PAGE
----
Original Study| Volume 29, ISSUE 4, P357-361, August 2016

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Vitamin D Supplementation for Premenstrual Syndrome-Related Mood Disorders in Adolescents with Severe Hypovitaminosis D

Published:December 24, 2015DOI:


      Study Objective

      Premenstrual syndrome (PMS) might become severe enough to interfere with normal interpersonal relationships. This study was planned to assess whether administration of vitamin D (200,000 IU at first, followed by 25,000 IU every 2 weeks) for a 4-month period might lessen the appearance and the intensity of mood disorders associated with PMS in young girls with severe hypovitaminosis D.

      Design, Setting, Participants, Interventions, and Main Outcome Measures

      One hundred fifty-eight young girls (15-21 years old) with PMS-related severe symptoms of the emotional and cognitive domains and low serum 25-hydroxycholecalciferol (25-OH-D) levels (≤10 ng/mL) were randomly assigned to two treatment groups and treated for 4 months with vitamin D (group 1; n = 80) or placebo (group 2; n = 78). Clinical and hormonal effects were compared between the two groups.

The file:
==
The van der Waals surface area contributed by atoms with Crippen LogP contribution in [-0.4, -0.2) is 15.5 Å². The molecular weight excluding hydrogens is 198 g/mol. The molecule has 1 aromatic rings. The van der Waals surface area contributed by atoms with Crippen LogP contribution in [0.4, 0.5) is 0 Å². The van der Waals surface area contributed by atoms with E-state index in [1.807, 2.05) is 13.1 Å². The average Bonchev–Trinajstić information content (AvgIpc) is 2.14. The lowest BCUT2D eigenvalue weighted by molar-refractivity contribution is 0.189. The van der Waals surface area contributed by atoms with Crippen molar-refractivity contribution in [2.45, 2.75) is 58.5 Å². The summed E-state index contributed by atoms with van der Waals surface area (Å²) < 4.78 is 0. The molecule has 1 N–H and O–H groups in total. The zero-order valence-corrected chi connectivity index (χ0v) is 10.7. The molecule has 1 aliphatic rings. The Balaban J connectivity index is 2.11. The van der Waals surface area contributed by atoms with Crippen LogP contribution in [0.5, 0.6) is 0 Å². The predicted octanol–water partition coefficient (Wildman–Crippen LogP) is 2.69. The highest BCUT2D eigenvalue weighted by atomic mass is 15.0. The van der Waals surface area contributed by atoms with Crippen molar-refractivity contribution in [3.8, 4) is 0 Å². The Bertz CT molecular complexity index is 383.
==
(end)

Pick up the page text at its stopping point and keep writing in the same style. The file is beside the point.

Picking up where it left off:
In patients from group 1, levels of vitamin D reached the normal range (35-60 ng/mL) after the first month and remained stable throughout the whole study. At the end of treatment, anxiety score decreased from 51 to 20 (P < .001 vs baseline); irritability score declined from 130 to 70 (P < .001 vs baseline). Crying easily and sadness decreased by a score of 41 and 51 to a score of 30 and 31, respectively (P < .001). For disturbed relationships, the score decreased from 150 to 70 (P < .001). Conversely, no appreciable changes were noted in symptom intensity from patients of group 2. The frequency of adverse events (nausea and constipation) was not different between participants of group 1 and group 2.


      On the basis of the present findings, vitamin D therapy can be proposed as a safe, effective, and convenient method for improving the quality of life in young women with severe hypovitaminosis D and concomitant mood disorders associated with PMS.

      Key Words

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